Before you reach the halfway point in your pregnancy, you might want to know a thing or two about Braxton Hicks contractions.
If you’re a first time expecting mummy, you may not have heard of them before—and they may not even be a problem for you during your pregnancy. But if you want to save yourself a scare thinking that you’re going into early labour, keep reading all about Braxton Hicks contractions!
What are Braxton Hicks contractions?
Braxton Hicks contractions happen when your body is practicing for the real thing. Labour is a very intense, complicated process, and your abdominal and uterine muscles will be getting a pretty heavy workout. Luckily for you, your body is also smart enough to begin “training” for the big moment months in advance!
That’s right, as early as 6 weeks into your pregnancy, those pregnancy hormones will let the abdominal muscles know that it’s time to begin contracting and squeezing themselves spontaneously and sporadically. But you probably won’t notice them until you are 20 weeks pregnant, if at all. Some women don’t feel Braxton Hicks contractions at any point in their pregnancy, especially first time mums. On the other hand, women who have already given birth at least once typically feel them earlier and more intensely.
What do Braxton Hicks feel like?
Some women panic when they feel their first Braxton Hicks contractions, confusing them for the real thing. This can be very scary if you are only 20 weeks pregnant! But don’t worry, there are some key differences between Braxton Hicks and labour contractions. You can usually distinguish them from one another by asking yourself the following questions:
- How far along am I? – If you are between 20 and 35 weeks pregnant, they are more likely to be practice contractions than labour contractions.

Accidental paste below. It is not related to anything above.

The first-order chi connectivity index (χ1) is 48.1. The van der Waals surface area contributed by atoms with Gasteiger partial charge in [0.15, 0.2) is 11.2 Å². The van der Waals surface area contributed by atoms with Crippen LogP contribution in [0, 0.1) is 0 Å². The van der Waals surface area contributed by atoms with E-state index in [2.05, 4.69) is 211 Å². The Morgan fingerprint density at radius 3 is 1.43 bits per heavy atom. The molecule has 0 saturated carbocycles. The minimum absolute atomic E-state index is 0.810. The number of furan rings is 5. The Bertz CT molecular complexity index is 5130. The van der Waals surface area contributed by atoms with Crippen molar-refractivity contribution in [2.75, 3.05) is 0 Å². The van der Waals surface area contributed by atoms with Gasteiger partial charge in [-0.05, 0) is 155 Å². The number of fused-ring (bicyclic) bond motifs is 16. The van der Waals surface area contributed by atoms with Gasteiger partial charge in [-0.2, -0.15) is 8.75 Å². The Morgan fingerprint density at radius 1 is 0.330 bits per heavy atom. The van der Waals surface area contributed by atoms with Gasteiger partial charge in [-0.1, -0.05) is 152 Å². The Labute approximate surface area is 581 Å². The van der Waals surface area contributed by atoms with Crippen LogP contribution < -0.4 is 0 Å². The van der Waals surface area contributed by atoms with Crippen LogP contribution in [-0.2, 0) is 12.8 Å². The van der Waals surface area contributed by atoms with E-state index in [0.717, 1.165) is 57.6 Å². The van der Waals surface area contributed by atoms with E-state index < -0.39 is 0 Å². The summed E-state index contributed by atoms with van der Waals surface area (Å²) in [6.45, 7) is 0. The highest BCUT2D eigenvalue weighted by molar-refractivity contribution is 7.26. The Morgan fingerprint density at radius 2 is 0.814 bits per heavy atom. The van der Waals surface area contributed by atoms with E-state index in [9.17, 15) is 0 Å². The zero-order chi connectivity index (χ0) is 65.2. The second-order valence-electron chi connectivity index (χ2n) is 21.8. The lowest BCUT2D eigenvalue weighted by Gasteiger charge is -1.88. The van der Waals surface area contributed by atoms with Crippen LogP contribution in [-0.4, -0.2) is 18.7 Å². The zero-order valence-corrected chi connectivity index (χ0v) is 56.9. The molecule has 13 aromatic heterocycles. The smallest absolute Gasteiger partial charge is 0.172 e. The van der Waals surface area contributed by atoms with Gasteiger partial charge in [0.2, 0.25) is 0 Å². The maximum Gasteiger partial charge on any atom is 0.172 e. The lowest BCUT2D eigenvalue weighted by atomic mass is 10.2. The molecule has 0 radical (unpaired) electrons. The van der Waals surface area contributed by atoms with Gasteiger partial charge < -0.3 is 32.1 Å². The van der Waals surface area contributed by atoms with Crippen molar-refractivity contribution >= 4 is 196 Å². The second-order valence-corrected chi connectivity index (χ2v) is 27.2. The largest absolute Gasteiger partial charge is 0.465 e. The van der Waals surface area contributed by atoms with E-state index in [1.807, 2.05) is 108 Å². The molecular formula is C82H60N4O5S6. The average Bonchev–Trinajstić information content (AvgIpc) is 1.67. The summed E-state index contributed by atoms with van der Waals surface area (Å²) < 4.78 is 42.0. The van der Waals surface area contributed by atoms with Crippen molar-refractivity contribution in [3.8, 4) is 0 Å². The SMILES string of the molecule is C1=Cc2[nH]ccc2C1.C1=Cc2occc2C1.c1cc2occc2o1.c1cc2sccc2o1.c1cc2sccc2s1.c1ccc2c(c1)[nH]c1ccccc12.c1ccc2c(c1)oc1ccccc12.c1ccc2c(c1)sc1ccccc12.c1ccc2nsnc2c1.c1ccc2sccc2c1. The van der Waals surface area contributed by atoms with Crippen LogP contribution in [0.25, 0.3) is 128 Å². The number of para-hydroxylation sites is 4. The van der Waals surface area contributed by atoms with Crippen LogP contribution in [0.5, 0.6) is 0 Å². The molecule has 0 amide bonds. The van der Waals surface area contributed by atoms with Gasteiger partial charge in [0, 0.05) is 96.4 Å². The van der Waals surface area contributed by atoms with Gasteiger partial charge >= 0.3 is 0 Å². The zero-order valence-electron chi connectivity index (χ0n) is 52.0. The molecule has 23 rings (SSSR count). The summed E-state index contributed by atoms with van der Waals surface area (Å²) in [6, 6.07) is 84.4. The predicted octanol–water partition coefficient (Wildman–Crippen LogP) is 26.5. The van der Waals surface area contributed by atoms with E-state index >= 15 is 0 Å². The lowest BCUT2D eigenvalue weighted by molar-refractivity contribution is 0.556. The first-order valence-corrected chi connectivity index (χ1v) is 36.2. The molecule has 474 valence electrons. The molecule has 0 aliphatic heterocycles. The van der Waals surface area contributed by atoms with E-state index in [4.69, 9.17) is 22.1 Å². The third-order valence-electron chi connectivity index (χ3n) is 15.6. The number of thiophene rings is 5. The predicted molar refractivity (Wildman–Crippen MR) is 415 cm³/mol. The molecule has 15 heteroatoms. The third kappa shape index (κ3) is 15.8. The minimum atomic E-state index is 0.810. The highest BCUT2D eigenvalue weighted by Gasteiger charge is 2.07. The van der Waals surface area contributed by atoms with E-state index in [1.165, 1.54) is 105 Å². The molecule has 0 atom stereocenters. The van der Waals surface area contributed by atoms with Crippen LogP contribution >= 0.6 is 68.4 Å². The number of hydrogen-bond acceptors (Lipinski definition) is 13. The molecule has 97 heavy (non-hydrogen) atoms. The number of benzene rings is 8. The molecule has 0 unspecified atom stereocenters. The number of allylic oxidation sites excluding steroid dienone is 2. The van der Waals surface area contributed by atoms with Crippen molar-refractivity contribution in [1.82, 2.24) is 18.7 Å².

- How long do they last? – Braxton Hicks contractions typically only last 15 to 30 seconds at a time, but can sometimes last for a few minutes. But labour contractions will become longer as time passes.
- How often am I having them? – While labour contractions become more frequent as you get closer to delivery, Braxton Hicks contractions are completely irregular. You also shouldn’t have them more than 4 times in one day.
- Where does the pain begin? – Usually, Braxton Hicks contractions begin at the top of your uterine muscles and work down. You shouldn’t have much back pain. However, the opposite is true with labour contractions, which start in the lower back and wrap around to the front.
- Does movement help? –With Braxton Hicks contractions, you can often decrease the pain or make it go away completely by shifting positions. If you are lying down, sit or stand up and you should feel a difference. However, with labour contractions, no movement can make them go away.
What can I do to relieve them?
As mentioned above, movement can usually help make Braxton Hicks contractions more bearable. While you may not be able to eliminate them completely, here are some other ways that can minimise your discomfort:
- Stay hydrated – Once again, making sure to drink enough water can help ease all kinds of aches and pains during pregnancy. Cramping of any kind tends to be worse when the body is even a little bit dehydrated.
- Take a warm bath – This can help relax some of those cramping muscles!
- Do what you’ve learned about birth in your antenatal classes – Even though you aren’t really going into labour, the special breathing and visualisation methods that you’ve learned can really help you to manage the pain.
For extra relaxation, and even a little bit of pampering, try adding some bath salts or essential oils to your bath. The calmer you are, the less those contractions will bother you!
When to call the doctor
Though Braxton Hicks contractions are pretty typical in pregnancy, you should also be aware of some red flags that could indicate a problem. Call your doctor immediately if you experience any of the following:
- Very severe pain, especially in the lower back
- Vaginal discharge that looks out of the ordinary
- Amniotic fluids (your waters breaking)
- A feeling of pressure in your pelvis, as if the baby is getting pushed down
- More than 4 contractions within 1 hour